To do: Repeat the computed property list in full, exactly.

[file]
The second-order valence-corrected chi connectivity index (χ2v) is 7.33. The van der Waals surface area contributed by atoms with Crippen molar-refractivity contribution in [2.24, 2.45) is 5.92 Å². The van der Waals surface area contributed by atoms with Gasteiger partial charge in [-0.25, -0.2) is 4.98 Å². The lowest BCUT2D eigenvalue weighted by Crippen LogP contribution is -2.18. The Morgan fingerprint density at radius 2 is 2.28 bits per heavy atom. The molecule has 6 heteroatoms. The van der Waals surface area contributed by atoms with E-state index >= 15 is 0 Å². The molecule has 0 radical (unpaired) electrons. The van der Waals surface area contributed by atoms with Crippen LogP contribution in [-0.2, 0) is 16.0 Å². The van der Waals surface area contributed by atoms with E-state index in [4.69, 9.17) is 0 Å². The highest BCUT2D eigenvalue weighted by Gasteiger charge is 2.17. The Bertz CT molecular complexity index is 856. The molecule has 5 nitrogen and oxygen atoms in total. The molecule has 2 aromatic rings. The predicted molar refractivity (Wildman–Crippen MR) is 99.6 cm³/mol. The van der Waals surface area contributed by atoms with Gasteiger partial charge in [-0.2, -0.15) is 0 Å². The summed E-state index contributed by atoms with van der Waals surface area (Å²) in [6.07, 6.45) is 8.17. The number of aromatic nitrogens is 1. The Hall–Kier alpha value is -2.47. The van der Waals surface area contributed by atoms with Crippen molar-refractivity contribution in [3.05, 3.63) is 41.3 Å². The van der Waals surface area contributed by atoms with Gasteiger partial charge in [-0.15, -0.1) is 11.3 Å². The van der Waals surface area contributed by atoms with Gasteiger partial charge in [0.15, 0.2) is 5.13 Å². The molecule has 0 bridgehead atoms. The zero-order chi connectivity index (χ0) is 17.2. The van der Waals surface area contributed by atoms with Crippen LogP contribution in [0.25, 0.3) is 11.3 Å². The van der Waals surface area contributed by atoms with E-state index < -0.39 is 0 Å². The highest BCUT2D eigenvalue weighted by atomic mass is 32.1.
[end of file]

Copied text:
The second-order valence-corrected chi connectivity index (χ2v) is 7.33. The van der Waals surface area contributed by atoms with Crippen molar-refractivity contribution in [2.24, 2.45) is 5.92 Å². The van der Waals surface area contributed by atoms with Gasteiger partial charge in [-0.25, -0.2) is 4.98 Å². The lowest BCUT2D eigenvalue weighted by Crippen LogP contribution is -2.18. The Morgan fingerprint density at radius 2 is 2.28 bits per heavy atom. The molecule has 6 heteroatoms. The van der Waals surface area contributed by atoms with E-state index >= 15 is 0 Å². The molecule has 0 radical (unpaired) electrons. The van der Waals surface area contributed by atoms with Crippen LogP contribution in [-0.2, 0) is 16.0 Å². The van der Waals surface area contributed by atoms with E-state index in [4.69, 9.17) is 0 Å². The highest BCUT2D eigenvalue weighted by Gasteiger charge is 2.17. The Bertz CT molecular complexity index is 856. The molecule has 5 nitrogen and oxygen atoms in total. The molecule has 2 aromatic rings. The predicted molar refractivity (Wildman–Crippen MR) is 99.6 cm³/mol. The van der Waals surface area contributed by atoms with Gasteiger partial charge in [-0.2, -0.15) is 0 Å². The summed E-state index contributed by atoms with van der Waals surface area (Å²) in [6.07, 6.45) is 8.17. The number of aromatic nitrogens is 1. The Hall–Kier alpha value is -2.47. The van der Waals surface area contributed by atoms with Crippen molar-refractivity contribution in [3.05, 3.63) is 41.3 Å². The van der Waals surface area contributed by atoms with Gasteiger partial charge in [-0.15, -0.1) is 11.3 Å². The van der Waals surface area contributed by atoms with Gasteiger partial charge in [0.15, 0.2) is 5.13 Å². The molecule has 0 bridgehead atoms. The zero-order chi connectivity index (χ0) is 17.2. The van der Waals surface area contributed by atoms with Crippen LogP contribution in [0.25, 0.3) is 11.3 Å². The van der Waals surface area contributed by atoms with E-state index < -0.39 is 0 Å². The highest BCUT2D eigenvalue weighted by atomic mass is 32.1.